Below is a list, which is by no means exhaustive, of five of the most hated coworker personality types. Familiarize yourself with this information so that you will know how to spot these obnoxious employees, how to make sure you aren’t becoming one of them, and what to do if you’re stuck with one. All it takes is a little effort and self-awareness to turn a terrible working environment into a unified, satisfying company culture.
The Lone Wolf
Independence isn’t a bad thing, but like anything it has its extremes. The Lone Wolf is the coworker who insists on doing everything as a department of one. This person seldom asks for help, even when it’s needed. Problems can arise as a result of the lack of communication that The Lone Wolf has with his or her fellow employees. Opportunities are often lost when employees don’t collaborate or communicate, and The Lone Wolf’s insistence on working independently could be holding back a company’s ability to innovate and to work harmoniously.
If you suspect that you might be going it alone a little too much, make a conscious effort to ask your coworkers for their input on projects. Asking for their opinions and advice will be flattering and may even give you some great ideas. You might find that you actually enjoy sharing your work with others and boost your own engagement in the process.
If you have a Lone Wolf in your business, try engaging them – just make sure to tread lightly. They may balk if they feel you’re being too nosy or invasive. Everyone has their own reasons for wanting to work alone; this coworker may be shy, irritable, or simply unaccustomed to working as a team. Start out by asking for their advice on something simple that you think would interest them, extending the proverbial olive branch and setting the stage for them to do the same.
The Shirker is perhaps the most hated of all of the unpleasant coworker personalities. This person is the first to ask for help – or even beg for it. They can often be found trying to solicit the aid of another coworker to complete tasks that should be easily accomplished alone. They may be highly skilled excuse makers, playing on the compassion of fellow employees. If pleading fails, they may resort to wearing down their coworker’s defenses by bothering them until it becomes less trouble for other employees to simply do the job themselves. This employee gums up the works of an efficient office by over-burdening his or her coworkers. Frustratingly, in the amount of time it takes The Shirker to successfully shirk their duties, the project could usually have been completed.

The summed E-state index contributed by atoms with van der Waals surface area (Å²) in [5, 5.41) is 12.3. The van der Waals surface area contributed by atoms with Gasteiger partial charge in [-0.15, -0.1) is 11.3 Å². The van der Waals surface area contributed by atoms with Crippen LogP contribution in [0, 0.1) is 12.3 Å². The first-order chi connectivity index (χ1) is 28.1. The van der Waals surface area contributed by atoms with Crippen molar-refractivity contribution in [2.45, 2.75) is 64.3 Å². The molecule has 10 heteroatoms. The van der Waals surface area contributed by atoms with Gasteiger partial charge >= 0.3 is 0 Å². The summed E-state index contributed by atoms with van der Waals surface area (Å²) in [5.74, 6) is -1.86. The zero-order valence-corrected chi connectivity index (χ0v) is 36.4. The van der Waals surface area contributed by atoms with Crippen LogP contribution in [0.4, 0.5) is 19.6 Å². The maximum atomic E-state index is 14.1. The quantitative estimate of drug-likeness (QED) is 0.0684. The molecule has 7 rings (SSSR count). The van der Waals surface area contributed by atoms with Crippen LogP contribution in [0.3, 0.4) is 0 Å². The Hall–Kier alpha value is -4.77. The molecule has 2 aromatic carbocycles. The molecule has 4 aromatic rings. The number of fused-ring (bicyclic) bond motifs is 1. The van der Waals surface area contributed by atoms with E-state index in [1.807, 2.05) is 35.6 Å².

If you hear yourself saying, “I don’t know how…”, “I don’t understand…”, “Could you help me…”, or “I don’t have time…” with any frequency, then you might be a Shirker. Even those who aren’t chronic Shirkers can fall into this irritating habit from time to time, so be cognizant of how much you’re asking of your colleagues. Remember, you’re only holding yourself back by not defeating obstacles. You will never develop new skill sets if you pass the buck to someone else at the first sign of frustration.
If you find yourself being shirked upon by a coworker (or perhaps by the whole office), the best word you can learn to say is, “no” (alternatively: “I can’t,” “Not right now,” or “Why don’t you just Google that?”). Remember that you don’t owe anyone an explanation for not doing work that wasn’t yours to do in the first place. Declining The Shirker doesn’t mean that you have to have a list of excuses of your own waiting in the wings. Even if you feel like snapping every time they badger you, you can still keep the peace with a polite but firm, “no.” Eventually the company mooch will be forced to do it themselves or your boss will find someone who can.
The Complainer isn’t necessarily a bad employee. They might be highly skilled, reliable, and successful. Even so, pretty much everyone hates them. These people have a gift for picking out the worst in any situation and aren’t afraid to share that with the entire workforce. Everyone gets stressed at work on occasion, and the temptation to whine about it is understandable, but The Complainer has turned this habit into an art form. Even categorically good things can come with a grain of salt when The Complainer gets a hold of them. Complainers drag down company morale and engagement, creating an unpleasant environment and a tense workplace culture. The signature of The Complainer is the ability to rattle off a list of what is wrong at any given time without actually offering any tangible ideas to solve problems.
You might be The Complainer and never know it. These people are most often oblivious to their own behavior and usually just think that they’re being a “realist” or “telling it like it is.” If you feel this way about yourself, try monitoring your words and actions more closely. A little introspection might turn up a persistent pattern of negativity. Every time you catch yourself about to complain, take a second and ask yourself if what you’re about to say is going to be helpful in any way, or if you're just griping. You may have a knack for picking out potential problems, so put that to work by coming up with proactive solutions instead of just caterwauling all day.
The quickest fix for The Complainer in your life is to start asking them to take action. Most often, these people are only truly interested in hearing themselves talk and don’t really care all that much about the majority of what they complain about. Asking them to follow up with real effort can help them curb their behavior quickly. Even if it fails to stop them, at least you’re putting their pessimism to good use.